Triggering a critical mass of sustainable investment: How can Europe do it?

Written by Kirsten Dunlop, CEO, EIT Climate-KIC. Originally published in EurActiv

The European Commission’s HLEG Working Group on Sustainable Finance released its long-awaited final report on 31 January. More than two years after the Paris Agreement and implementation of the Sustainable Development Goals, Europe looks ready to put finance to task, leveraging its structural potential in helping a green economy bloom.

The report proposals – including a taxonomy to provide market clarity on what ‘sustainable’ is; clarification of investor duties in considering sustainability in investment decisions; improvement in disclosure; and an EU-wide label for green investment funds – have been broadly welcomed in banking and policymaking circles.

The proposals aim to get to the heart of finance and change behaviour by targeting the incentives that matter to investors like capital requirements and investment mandates. But will these proposals drive change in finance sufficient to meet the complexity of decarbonisation projects and the scale of transformations needed to stay on track with current climate targets and a 2ºC pathway?

Europe has done well at stimulating renewable energy infrastructure, and market opportunities that are vertical and aligned with traditional business perspectives seeking growth and return on investment. This model, however, does not incentivise financial flows to projects and actions vital to a low carbon development path, for example in retrofitting Europe’s building stock or integrated energy-mobility-dwelling models.

Unlike renewable energy, transport and deep retrofit require engagement with myriad stakeholders with an array of interests. Such a heterogeneous landscape may deter investments. The next wave of climate innovation will be based on the internet of things, including distributed ledgers and digital intelligence, resulting in the increased selling of services rather than products and greater transparency in value chains.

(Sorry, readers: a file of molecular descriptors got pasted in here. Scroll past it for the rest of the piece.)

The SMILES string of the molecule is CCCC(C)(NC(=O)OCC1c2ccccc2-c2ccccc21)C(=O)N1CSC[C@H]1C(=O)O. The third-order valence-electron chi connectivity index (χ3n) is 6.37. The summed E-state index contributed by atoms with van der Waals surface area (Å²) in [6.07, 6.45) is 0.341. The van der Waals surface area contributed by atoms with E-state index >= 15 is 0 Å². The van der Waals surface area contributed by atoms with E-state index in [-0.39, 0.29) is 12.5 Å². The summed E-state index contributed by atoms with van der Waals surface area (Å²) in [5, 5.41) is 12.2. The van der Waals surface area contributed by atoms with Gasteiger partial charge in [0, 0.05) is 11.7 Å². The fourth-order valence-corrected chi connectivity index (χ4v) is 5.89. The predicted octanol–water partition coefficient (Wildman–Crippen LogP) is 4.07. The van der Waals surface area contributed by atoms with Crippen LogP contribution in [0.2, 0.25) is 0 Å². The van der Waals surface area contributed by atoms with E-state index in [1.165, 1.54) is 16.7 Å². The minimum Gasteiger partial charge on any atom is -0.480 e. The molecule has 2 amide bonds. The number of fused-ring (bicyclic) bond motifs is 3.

To encourage investment in such projects, public finance has a responsibility to explore how best to take the first loss risk and develop a track record to incentivise private sector investors to manage the associated risks.

Effective business models that manage to blend concessional finance with private finance and can address the demands of the multiple stakeholders involved are desperately needed.

So, how can traditional investment appetite be changed? The answer lies in diversity and in the introduction of a resilience and renewal logic to the strategic allocation of capital – capital directed at ‘hedging’ or rather ‘underwriting’ business model renewal in the face of disruptive change. Working with a spectrum of risk and opportunity appetites, a range of financial partners, sectoral specialisms and techniques and a portfolio approach designed to learn can help create an ecosystem of finance partners working in a more patient, considered and democratised way.

This ecosystem might include national banks, philanthropic funders, impact investors, local credit unions or crowdfunding mechanisms, convened together with mainstream finance players. Creating a platform for this financial co-creation of investment solutions could help trigger a breakthrough in the critical mass of sustainable investments across Europe.

One less discussed proposal in the HLEG report that supports this is a proposal to create ‘Sustainable Infrastructure Europe’. This capacity building hub would facilitate a transfer of lessons learned and insights from across the European, national and local level to help develop and implement projects as testbeds for change contract effectively with private sources of capital and give advice on how to reduce uncertainty in a patchwork of regulatory environments.

This is something that can be built on. To meet the EU’s broader environmental and sustainability goals, the bottlenecks constraining investment in sustainable infrastructure on both the demand and supply side must be addressed.

Some of these bottlenecks on the supply side will be generic to the targeted industrial activities, while others may be related to specific environments where activities occur. Different regions will have a varying institutional capacity to absorb finance.

As the report authors emphasise, access to capital is not so pressing as project development capacity. Many large-scale private funds are ready and willing to invest but are unable to identify attractive investment opportunities, not least because of poor enabling environments.

Such a body must be a platform where a diverse finance ecosystem can co-develop projects, share funding information, best practices and methodologies, and make vital connections between project demand and supply.

This will be crucial to the understanding of how to generate an enabling environment – institutional capacity, labour market skills, and policy frameworks – as well as providing the financial sector with better tools for assessing climate-related risks and for investing in strategic innovation options capable of generating renewal and economically viable transformation.

 

Climate-KIC’s Decision Metrics and Finance team works with our network of partners to develop the metrics and financial mechanisms to redirect and mobilise the finance needed to quickly scale up climate action.

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